Potential use of cassava starch and banana juice in the in vitro micropropagation of banana (Musa spp.)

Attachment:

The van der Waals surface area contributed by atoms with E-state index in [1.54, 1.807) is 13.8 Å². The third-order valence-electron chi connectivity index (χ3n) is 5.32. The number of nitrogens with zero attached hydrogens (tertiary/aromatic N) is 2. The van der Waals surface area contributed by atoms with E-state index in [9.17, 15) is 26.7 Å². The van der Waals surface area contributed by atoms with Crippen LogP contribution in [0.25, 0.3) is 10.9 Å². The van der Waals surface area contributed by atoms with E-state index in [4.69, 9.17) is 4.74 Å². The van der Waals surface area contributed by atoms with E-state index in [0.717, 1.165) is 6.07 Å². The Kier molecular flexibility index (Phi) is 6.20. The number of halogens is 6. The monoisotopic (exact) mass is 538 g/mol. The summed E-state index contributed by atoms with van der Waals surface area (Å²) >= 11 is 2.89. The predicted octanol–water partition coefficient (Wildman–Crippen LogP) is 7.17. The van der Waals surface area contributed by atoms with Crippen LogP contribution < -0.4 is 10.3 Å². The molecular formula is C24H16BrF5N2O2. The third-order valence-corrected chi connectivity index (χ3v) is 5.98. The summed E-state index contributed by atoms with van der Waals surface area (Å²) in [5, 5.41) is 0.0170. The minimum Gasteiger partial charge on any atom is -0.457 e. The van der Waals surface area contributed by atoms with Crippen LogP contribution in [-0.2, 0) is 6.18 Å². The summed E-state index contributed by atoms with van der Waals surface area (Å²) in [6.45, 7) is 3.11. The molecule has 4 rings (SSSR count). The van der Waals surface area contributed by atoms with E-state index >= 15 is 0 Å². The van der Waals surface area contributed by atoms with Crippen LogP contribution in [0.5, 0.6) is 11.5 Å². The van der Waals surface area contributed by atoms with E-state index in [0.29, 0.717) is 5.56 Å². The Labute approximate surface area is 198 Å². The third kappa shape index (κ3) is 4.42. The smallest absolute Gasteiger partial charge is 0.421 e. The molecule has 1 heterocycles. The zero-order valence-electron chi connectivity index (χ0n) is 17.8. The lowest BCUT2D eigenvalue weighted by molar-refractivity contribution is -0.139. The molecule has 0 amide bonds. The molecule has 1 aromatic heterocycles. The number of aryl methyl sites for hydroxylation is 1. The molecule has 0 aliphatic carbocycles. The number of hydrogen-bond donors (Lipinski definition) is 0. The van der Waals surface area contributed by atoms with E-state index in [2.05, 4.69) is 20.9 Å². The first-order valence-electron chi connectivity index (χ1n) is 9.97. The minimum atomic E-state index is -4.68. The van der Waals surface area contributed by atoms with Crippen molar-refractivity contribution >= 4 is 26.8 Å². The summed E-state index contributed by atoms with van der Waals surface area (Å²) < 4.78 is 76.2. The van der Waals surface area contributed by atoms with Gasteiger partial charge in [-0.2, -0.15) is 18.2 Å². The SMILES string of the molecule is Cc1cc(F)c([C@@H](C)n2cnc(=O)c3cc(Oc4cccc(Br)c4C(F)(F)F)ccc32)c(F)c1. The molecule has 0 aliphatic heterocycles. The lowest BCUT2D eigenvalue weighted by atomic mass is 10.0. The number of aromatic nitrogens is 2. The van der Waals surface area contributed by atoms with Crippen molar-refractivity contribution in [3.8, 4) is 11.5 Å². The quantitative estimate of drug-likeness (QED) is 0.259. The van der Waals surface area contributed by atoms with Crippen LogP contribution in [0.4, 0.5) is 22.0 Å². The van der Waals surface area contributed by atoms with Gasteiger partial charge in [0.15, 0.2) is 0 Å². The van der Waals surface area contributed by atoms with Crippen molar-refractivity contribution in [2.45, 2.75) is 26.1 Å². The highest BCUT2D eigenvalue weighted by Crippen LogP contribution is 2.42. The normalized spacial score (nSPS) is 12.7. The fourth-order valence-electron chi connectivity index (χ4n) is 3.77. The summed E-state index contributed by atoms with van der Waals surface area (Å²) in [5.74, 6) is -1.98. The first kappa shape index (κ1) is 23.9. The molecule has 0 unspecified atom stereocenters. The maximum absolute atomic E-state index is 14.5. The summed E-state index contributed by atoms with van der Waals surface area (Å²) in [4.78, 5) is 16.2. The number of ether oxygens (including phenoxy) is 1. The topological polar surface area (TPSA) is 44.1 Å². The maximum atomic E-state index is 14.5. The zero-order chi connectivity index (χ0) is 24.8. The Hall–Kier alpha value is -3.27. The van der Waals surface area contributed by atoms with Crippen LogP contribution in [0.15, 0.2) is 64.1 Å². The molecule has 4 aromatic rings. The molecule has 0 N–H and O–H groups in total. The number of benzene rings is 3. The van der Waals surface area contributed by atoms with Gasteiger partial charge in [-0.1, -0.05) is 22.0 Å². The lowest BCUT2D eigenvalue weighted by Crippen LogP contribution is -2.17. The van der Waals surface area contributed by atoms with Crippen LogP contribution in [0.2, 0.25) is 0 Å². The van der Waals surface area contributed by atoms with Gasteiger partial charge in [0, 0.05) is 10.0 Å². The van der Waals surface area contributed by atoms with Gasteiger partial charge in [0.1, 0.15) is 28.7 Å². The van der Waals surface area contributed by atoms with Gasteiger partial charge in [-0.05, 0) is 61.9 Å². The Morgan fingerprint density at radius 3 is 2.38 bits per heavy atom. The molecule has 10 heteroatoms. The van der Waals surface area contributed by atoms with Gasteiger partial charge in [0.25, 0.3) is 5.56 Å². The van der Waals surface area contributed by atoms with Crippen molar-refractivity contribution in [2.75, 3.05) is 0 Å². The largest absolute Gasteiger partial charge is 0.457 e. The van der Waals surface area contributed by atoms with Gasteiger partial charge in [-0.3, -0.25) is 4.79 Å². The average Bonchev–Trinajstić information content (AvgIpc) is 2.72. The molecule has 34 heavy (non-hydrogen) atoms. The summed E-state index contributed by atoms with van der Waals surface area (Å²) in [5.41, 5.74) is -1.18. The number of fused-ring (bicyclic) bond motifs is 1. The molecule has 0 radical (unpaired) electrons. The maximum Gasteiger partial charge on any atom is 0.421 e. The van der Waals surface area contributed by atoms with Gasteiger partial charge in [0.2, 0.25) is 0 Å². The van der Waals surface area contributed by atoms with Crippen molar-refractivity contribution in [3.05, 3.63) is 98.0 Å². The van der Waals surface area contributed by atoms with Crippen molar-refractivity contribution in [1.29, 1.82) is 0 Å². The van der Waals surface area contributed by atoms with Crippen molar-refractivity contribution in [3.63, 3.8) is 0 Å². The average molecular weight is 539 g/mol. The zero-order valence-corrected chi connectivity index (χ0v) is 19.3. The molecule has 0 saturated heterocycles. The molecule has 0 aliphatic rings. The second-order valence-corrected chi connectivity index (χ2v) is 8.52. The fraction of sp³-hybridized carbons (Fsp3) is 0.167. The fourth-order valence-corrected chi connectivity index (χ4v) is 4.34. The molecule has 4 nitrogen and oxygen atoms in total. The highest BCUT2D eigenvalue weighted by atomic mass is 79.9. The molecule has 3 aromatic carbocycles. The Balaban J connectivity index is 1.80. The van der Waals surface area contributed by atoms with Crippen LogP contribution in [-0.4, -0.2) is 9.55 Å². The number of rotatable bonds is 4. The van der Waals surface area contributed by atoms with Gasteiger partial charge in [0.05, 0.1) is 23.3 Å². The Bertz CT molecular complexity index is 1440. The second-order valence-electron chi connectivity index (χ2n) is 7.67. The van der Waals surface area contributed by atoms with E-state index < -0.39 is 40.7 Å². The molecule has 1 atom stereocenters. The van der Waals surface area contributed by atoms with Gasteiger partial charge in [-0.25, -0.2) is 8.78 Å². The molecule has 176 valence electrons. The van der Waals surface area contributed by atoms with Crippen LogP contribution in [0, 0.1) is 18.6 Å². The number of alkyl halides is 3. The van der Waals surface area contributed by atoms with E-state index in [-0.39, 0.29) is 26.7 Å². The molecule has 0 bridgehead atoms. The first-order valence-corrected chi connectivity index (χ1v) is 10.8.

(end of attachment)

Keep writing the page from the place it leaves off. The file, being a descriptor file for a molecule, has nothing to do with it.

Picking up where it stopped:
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In Uganda, banana is a major staple food as well as an important cash crop in the local economy. It also serves as one of the most important food security crops of Uganda. In spite of this, banana cultivation faces constraints which include bacterial wilt disease, fungal diseases, nematode infestations, and virus infections. The above production constraints are aggravated by the lack of quality and inadequate quantities of planting material. The inadequate availability of planting materials can be minimized through production of high quality and disease-free uniform planting material using tissue culture. However, micropropagation of banana is a capital-intensive industry, and in some cases the unit cost per plant is high and unaffordable by the resource poor farmers. The high cost is largely attributed to cost of in vitro media components and specifically additives like agar and sugar. The main objective of this study was to evaluate the potential of cassava starch and banana juice as an alternative low-cost gelling agent and energy source, respectively, in the culture medium for banana in vitro micropropagation. Cassava starch was extracted from fresh cassava root tubers of AKENA and TM 2961 varieties and their physico-chemical characteristics were evaluated. As a gelling supplement in Murashige and Skoog (MS) medium, various amounts of cassava starch in combination with agar were evaluated for their ability to support in vitro growth of Kisansa, Yangambi (KM 5) and FHIA 17 banana cultivars. Banana juice was also extracted from banana cultivars Mbidde, Kayinja and KM 5 and quality analysis carried out. As an energy supplement in MS medium, various amounts of banana juice were evaluated for in vitro growth of Nakabululu, Nakinyika and Kabula banana cultivars. A combination of the most appropriate type and amount of cassava starch and banana juice were then supplemented to MS media and their ability to support in vitro growth of banana cultivars was evaluated. The response in terms of shoot height and proliferation rate was recorded for all banana cultivars under different media treatments. Analysis of variance (ANOVA) was carried out to ascertain differences in the growth response, and principle component analysis in order to determine components of banana juice that were critical in supporting growth. MS media supplemented with TM 2961 cassava starch significantly (P<0.001) influenced the number of shoots and shoot height Kisansa, KM 5 and FHIA 17 banana cultivars compared to AKENA cassava starch. The mean number of shoots and shoot height of banana cultivars ‘Kisansa’, ‘KM 5’ and ‘FHIA 17’ was highest when cultured on MS medium supplemented with combination of 50 g/l TM 2961 cassava starch and 2 g/l agar compared to other combinations in the experiment; and was not significantly different from media supplemented with 7 g/l agar. This combination reduced the cost of using agar by 54.49 %. The mean number of shoots and shoot height of banana cultivars ‘Nakabululu’, ‘Nakinyika’ and ‘Kabula’ was highest when cultured on MS medium supplemented with 50 ml/l Mbidde juice, 20, 30, 40 and 50 ml/l Kayinja juice and 40 and 50 ml/l Km 5 juice compared to other concentrations used in the study. Principle component analysis showed the contribution of various juice components to in vitro banana cultivar response. These were sucrose and fructose in the first principle component and, potassium and phosphorus in the second principle component. There were cost implications towards use of respective substitute volumes of juice as energy source. These were in terms of either cost increments (+) or reduction (-). These were +18.39 % for Mbidde juice, -51.16 %, -26.75 %, -2.33 %, +22.09 % respectively for Kayinja juice and –0.17 % and +24.78 % respectively for Km 5 juice. The mean number of shoots and shoot height of banana cultivars ‘Mpologoma’, ‘KM 5’ and ‘Nfuuka’ was highest when cultured on MS medium supplemented with a combination of the most appropriate gelling agent and 40 ml/l Km 5 juice (or 50 ml/l Kayinja juice) compared with other concentrations of banana juice. Compared with the use of 7 g/l agar and 30 g/l table sugar as media supplements, a combination of 50 g/l TM 2961 cassava starch and 2 g/l agar and either 40 ml/l Km 5 juice (or 50 ml/l Kayinja juice) reduced the cost by 53.20 % (or 52.67 %). Cassava starch with small amounts of agar improve its gelling ability and hence able to support in vitro growth. In vitro bananas responded more on cassava starch gelled media than agar gelled media. Therefore, cassava is a locally available and cheap gelling agent that can be used to substitute agar. On the other hand, in spite of various cost implications, banana juice was found to be a potential energy source for in vitro micropropagation of bananas. However, the study indicated that a combination of the most appropriate cassava starch plus agar (50 g/l TM 2961 and 2 g/l Agar) and banana juice (40 ml/l Km 5 juice or 50 ml/l Kayinja juice) could substitute agar and sugar as gelling and energy sources, respectively, as supplements in MS media for in vitro growth of banana.